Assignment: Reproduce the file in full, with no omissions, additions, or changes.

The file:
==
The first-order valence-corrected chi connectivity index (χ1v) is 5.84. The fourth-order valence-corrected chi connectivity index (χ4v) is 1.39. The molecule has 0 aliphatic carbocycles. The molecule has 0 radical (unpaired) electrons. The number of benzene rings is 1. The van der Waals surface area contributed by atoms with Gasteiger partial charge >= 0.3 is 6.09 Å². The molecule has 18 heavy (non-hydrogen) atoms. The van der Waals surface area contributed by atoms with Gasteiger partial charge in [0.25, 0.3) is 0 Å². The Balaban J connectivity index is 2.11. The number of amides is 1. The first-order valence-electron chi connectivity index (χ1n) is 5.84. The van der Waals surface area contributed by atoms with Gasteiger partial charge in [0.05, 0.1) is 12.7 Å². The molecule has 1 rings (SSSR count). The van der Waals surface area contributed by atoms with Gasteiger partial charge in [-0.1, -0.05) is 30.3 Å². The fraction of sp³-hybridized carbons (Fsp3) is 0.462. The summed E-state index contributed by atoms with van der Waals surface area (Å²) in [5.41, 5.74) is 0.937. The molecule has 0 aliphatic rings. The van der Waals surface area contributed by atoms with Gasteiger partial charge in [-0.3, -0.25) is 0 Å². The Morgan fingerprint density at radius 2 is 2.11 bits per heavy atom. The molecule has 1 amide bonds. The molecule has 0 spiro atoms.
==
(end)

The first-order valence-corrected chi connectivity index (χ1v) is 5.84. The fourth-order valence-corrected chi connectivity index (χ4v) is 1.39. The molecule has 0 aliphatic carbocycles. The molecule has 0 radical (unpaired) electrons. The number of benzene rings is 1. The van der Waals surface area contributed by atoms with Gasteiger partial charge >= 0.3 is 6.09 Å². The molecule has 18 heavy (non-hydrogen) atoms. The van der Waals surface area contributed by atoms with Gasteiger partial charge in [0.25, 0.3) is 0 Å². The Balaban J connectivity index is 2.11. The number of amides is 1. The first-order valence-electron chi connectivity index (χ1n) is 5.84. The van der Waals surface area contributed by atoms with Gasteiger partial charge in [0.05, 0.1) is 12.7 Å². The molecule has 1 rings (SSSR count). The van der Waals surface area contributed by atoms with Gasteiger partial charge in [-0.1, -0.05) is 30.3 Å². The fraction of sp³-hybridized carbons (Fsp3) is 0.462. The summed E-state index contributed by atoms with van der Waals surface area (Å²) in [5.41, 5.74) is 0.937. The molecule has 0 aliphatic rings. The van der Waals surface area contributed by atoms with Gasteiger partial charge in [-0.3, -0.25) is 0 Å². The Morgan fingerprint density at radius 2 is 2.11 bits per heavy atom. The molecule has 1 amide bonds. The molecule has 0 spiro atoms.